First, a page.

What is the progression of urothelial tumors of the renal pelvis and ureters?

Updated: Aug 07, 2020
  • Author: Kyle A Richards, MD, FACS; Chief Editor: Bradley Fields Schwartz, DO, FACS  more...
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Transitional tumors spread conventionally in a cephalad to caudad direction. For instance, studies have shown a high rate of recurrence in the distal ureteral stump in patients treated with nephrectomy and incomplete ureterectomy. Conversely, TCC rarely recurs proximal to the level of resection of a ureteral lesion.

Approximately 30-75% of patients with upper tract urothelial tumors develop bladder tumors at some point during their cancer course. The risk of upper tract TCC in patients with a bladder malignancy is 2-4%, but as high as 21-25% in patients with carcinoma in situ. Thus, higher grade seems to increase the risk of upper tract disease. An analysis of 1069 bladder cancer patients with 10-year follow-up showed an upper urinary tract recurrence in 2.5% of patients at a median time interval of 3.3 years. [12]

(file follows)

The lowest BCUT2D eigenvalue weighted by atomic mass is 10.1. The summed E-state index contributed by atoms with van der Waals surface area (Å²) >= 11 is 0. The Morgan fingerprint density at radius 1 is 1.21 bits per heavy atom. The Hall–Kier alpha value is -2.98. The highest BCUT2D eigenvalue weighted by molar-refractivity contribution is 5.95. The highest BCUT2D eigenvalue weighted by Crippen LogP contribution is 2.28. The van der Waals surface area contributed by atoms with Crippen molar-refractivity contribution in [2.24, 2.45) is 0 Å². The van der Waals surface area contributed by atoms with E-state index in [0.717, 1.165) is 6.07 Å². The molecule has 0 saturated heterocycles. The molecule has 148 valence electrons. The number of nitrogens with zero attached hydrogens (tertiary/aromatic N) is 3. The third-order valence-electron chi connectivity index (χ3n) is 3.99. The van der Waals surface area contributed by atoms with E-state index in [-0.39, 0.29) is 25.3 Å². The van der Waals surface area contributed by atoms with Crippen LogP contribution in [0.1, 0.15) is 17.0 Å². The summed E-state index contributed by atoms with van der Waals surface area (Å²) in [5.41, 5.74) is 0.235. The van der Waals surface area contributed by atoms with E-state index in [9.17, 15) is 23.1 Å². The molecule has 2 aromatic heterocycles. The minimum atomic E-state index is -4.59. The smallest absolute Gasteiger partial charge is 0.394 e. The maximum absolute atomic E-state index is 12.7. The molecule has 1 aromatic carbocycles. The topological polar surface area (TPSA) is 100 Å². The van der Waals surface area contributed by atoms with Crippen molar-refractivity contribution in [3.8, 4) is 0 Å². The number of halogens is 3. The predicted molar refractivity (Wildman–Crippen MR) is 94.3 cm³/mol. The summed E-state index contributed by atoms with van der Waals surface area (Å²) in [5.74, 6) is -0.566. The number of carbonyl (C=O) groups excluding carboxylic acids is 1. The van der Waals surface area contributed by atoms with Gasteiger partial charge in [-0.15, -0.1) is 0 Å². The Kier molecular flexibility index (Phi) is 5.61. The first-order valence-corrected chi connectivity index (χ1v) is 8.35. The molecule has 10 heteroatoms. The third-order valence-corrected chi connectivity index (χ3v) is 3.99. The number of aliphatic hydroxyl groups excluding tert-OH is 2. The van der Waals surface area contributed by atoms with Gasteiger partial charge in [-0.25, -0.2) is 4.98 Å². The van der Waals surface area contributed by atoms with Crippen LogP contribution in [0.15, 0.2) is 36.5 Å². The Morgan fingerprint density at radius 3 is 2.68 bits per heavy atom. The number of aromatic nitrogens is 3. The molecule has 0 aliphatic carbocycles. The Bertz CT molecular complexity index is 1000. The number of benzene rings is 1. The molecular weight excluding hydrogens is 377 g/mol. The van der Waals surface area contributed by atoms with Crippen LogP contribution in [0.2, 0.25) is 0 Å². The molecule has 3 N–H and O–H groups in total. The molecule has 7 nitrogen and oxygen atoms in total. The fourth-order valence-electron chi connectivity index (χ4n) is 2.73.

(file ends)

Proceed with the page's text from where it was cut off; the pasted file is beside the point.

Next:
Lymphatic extension is another pattern observed in TCC. The most common locations for spread, depending on the site of the primary tumor, include paraaortic, paracaval, ipsilateral common iliac, and the pelvic lymph nodes.

Hematogenous seeding also occurs, with the liver, lung, and bone being common sites for metastases.

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